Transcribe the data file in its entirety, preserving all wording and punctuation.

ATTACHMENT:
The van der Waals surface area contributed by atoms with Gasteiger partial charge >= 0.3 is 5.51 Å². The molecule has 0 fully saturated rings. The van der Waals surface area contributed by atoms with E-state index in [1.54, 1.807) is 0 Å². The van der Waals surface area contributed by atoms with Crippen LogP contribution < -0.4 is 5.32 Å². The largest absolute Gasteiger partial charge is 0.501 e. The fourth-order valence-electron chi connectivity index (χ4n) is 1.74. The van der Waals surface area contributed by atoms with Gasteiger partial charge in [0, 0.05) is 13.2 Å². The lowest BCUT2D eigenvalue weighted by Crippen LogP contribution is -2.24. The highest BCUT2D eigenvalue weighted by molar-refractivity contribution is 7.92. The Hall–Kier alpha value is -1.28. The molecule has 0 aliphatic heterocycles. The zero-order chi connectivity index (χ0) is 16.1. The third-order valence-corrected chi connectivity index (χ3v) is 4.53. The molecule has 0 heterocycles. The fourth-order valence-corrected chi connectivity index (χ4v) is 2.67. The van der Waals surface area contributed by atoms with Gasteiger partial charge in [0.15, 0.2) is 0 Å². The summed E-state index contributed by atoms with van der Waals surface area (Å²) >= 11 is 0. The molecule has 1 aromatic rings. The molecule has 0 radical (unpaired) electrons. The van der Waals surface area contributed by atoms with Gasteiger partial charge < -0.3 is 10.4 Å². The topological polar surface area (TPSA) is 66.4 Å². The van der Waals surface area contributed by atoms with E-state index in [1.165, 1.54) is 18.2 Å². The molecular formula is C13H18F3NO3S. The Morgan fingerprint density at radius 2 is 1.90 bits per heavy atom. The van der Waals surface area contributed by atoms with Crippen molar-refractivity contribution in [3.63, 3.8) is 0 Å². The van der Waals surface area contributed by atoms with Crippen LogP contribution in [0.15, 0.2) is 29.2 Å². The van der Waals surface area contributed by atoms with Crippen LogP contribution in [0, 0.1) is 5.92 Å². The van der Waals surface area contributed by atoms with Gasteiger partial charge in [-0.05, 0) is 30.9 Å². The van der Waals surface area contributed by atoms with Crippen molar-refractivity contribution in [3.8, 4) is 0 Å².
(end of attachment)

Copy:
The van der Waals surface area contributed by atoms with Gasteiger partial charge >= 0.3 is 5.51 Å². The molecule has 0 fully saturated rings. The van der Waals surface area contributed by atoms with E-state index in [1.54, 1.807) is 0 Å². The van der Waals surface area contributed by atoms with Crippen LogP contribution < -0.4 is 5.32 Å². The largest absolute Gasteiger partial charge is 0.501 e. The fourth-order valence-electron chi connectivity index (χ4n) is 1.74. The van der Waals surface area contributed by atoms with Gasteiger partial charge in [0, 0.05) is 13.2 Å². The lowest BCUT2D eigenvalue weighted by Crippen LogP contribution is -2.24. The highest BCUT2D eigenvalue weighted by molar-refractivity contribution is 7.92. The Hall–Kier alpha value is -1.28. The molecule has 0 aliphatic heterocycles. The zero-order chi connectivity index (χ0) is 16.1. The third-order valence-corrected chi connectivity index (χ3v) is 4.53. The molecule has 0 heterocycles. The fourth-order valence-corrected chi connectivity index (χ4v) is 2.67. The van der Waals surface area contributed by atoms with Gasteiger partial charge in [0.15, 0.2) is 0 Å². The summed E-state index contributed by atoms with van der Waals surface area (Å²) >= 11 is 0. The molecule has 1 aromatic rings. The molecule has 0 radical (unpaired) electrons. The van der Waals surface area contributed by atoms with Gasteiger partial charge < -0.3 is 10.4 Å². The topological polar surface area (TPSA) is 66.4 Å². The van der Waals surface area contributed by atoms with E-state index in [1.165, 1.54) is 18.2 Å². The molecular formula is C13H18F3NO3S. The Morgan fingerprint density at radius 2 is 1.90 bits per heavy atom. The van der Waals surface area contributed by atoms with Crippen molar-refractivity contribution in [3.63, 3.8) is 0 Å². The van der Waals surface area contributed by atoms with Crippen LogP contribution in [0.15, 0.2) is 29.2 Å². The van der Waals surface area contributed by atoms with Crippen LogP contribution in [0, 0.1) is 5.92 Å². The van der Waals surface area contributed by atoms with Gasteiger partial charge in [-0.05, 0) is 30.9 Å². The van der Waals surface area contributed by atoms with Crippen molar-refractivity contribution in [3.8, 4) is 0 Å².